How to ensure your company is not stuck in the past

Talent does not necessarily transfer well from one culture to another

Ron Johnson helped create Apple’s lucrative physical stores and has been working on Enjoy.com. Photograph: Peter Earl McCollough/New York Times

Ron Johnson helped create Apple’s lucrative physical stores and has been working on Enjoy.com. Photograph: Peter Earl McCollough/New York Times

 

In 2011 Apple senior vice-president Ron Johnson left the tech giant to become head of the US retailing legend JC Penney. Johnson was golden when it came to building Apple’s shops into a hugely successful business, but when he tried to repeat the winning formula at his new company the chemistry didn’t work. Only 18 months in the job with rising losses and a plummeting stock price, Johnson was fired.

His fall from grace was a salutary lesson in how talent doesn’t necessarily transfer well between organisations. The reason why can be summed up in a single word – culture. Organisational culture underpins how companies behave and is broadly based on a combination of beliefs, assumptions and values. It is also influenced by internal and external forces and shaped by the attitudes, behaviour and personality traits of its leaders. Ron Johnson didn’t join JC Penney to run the business. He joined to transform it and his big mistake was assuming he could achieve this by applying the principles of startup culture to a long-established business.

The fact that it didn’t work shouldn’t really surprise us, says Dr Yeun Joon Kim, a senior lecturer in organisational behaviour at Cambridge Judge Business School, and Dr Soo Min Toh from the University of Toronto Mississauga. They are co-authors of a recent research paper on how leaders transfer their learned business culture from one organisation to another often with poor outcomes.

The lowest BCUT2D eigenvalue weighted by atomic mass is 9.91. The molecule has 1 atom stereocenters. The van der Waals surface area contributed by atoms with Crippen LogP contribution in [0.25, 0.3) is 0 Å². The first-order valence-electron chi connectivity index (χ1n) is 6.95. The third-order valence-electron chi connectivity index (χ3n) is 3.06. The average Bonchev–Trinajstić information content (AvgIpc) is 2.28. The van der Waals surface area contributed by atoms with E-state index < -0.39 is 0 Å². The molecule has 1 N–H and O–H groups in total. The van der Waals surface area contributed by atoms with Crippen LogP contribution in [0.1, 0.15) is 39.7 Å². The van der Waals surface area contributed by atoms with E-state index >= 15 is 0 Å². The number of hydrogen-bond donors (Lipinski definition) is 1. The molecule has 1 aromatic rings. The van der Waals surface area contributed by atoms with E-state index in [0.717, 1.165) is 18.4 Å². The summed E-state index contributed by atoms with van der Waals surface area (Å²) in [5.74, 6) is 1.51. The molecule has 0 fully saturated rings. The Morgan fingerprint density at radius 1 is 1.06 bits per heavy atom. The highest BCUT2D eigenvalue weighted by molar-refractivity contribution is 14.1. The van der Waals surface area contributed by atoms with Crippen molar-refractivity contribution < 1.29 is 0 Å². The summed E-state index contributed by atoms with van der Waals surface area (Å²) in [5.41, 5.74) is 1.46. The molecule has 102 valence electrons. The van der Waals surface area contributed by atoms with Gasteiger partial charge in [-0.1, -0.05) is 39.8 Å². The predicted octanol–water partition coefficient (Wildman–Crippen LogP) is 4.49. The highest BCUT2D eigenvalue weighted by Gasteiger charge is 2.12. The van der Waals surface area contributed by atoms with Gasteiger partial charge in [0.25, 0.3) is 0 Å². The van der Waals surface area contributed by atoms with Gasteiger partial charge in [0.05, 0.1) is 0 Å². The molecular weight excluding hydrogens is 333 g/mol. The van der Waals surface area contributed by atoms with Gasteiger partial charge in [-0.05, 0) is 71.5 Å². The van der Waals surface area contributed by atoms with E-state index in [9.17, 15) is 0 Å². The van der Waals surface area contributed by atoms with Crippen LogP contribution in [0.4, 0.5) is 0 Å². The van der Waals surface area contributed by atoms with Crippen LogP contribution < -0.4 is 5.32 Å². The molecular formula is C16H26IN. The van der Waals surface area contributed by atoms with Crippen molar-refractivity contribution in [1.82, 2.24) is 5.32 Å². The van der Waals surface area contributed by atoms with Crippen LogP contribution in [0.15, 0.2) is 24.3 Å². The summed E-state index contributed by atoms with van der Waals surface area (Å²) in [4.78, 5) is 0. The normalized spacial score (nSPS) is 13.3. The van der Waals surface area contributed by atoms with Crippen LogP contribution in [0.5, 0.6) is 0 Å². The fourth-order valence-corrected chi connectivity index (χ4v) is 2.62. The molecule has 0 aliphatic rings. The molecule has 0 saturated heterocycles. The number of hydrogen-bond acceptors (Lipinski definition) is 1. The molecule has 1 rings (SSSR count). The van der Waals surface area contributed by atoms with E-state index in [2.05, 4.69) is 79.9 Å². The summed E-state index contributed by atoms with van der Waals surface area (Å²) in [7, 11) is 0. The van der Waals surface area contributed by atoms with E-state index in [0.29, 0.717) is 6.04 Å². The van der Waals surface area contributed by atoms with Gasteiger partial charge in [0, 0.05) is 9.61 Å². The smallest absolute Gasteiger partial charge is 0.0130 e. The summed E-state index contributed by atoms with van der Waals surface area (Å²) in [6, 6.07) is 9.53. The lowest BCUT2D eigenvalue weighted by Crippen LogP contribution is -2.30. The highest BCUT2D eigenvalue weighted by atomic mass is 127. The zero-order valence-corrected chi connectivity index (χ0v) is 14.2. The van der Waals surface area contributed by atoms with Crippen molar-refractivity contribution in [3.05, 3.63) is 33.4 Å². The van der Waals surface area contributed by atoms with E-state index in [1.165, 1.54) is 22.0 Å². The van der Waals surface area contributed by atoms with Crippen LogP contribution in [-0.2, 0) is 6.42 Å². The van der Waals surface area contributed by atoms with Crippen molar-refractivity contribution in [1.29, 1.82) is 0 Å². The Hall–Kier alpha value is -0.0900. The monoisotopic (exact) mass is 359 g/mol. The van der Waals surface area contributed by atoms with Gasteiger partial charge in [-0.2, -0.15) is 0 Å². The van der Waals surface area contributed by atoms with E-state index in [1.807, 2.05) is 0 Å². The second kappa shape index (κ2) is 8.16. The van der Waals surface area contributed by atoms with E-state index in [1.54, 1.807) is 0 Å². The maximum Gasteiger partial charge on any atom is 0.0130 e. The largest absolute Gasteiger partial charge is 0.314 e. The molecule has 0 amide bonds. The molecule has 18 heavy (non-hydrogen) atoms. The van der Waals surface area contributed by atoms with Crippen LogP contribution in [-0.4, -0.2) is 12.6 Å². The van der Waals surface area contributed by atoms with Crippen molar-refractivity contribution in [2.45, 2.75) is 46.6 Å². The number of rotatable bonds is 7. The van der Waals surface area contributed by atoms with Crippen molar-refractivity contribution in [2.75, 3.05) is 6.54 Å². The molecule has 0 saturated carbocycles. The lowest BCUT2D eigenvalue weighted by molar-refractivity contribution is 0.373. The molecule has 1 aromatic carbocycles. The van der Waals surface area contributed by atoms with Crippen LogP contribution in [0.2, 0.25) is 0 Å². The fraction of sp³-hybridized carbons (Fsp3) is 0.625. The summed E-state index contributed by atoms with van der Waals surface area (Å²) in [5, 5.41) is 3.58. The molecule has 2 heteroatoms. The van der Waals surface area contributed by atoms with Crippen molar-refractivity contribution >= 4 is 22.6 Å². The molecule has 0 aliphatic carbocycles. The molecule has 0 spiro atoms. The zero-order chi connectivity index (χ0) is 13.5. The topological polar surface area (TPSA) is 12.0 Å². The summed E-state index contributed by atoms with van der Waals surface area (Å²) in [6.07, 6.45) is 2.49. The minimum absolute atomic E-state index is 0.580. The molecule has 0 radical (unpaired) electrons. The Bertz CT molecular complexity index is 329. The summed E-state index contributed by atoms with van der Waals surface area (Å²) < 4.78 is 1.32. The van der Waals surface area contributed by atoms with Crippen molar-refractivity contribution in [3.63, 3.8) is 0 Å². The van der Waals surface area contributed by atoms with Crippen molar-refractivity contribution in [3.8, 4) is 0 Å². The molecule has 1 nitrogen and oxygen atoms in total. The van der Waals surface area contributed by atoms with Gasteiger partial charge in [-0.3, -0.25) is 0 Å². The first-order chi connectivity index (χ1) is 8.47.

“Transferring the culture from their former jobs can blindside them into proposing old and ineffective solutions to new problems,” Kim says. “Leaders’ past cultural experiences colour what they ‘see’ as effective solutions for their groups when solving new problems in a new environment in which different performance standards and contingencies make the old solutions obsolete.”

The appointment of new CEOs and other C-suite executives is typically accompanied by phrases such as “offering a fresh perspective” or “bringing a new vision for the future”, but the novelty value may in fact be limited, Kim says. The new leaders often go on to create group cultures based on the limited palette of solutions they have acquired in the past. In other words, more of the same.

“Companies hire CEOs to imbue new insights and our research shows that new leaders do indeed deliver different kinds of cultural insights, but companies should also be aware that these insights are not necessarily effective given that the companies they are moving to may have a quite different set of problems and issues,” Kim says. “What worked for a CEO at his or her previous company might be a liability in the circumstances of the new company, so cultural transfer can be a big problem unless monitored.”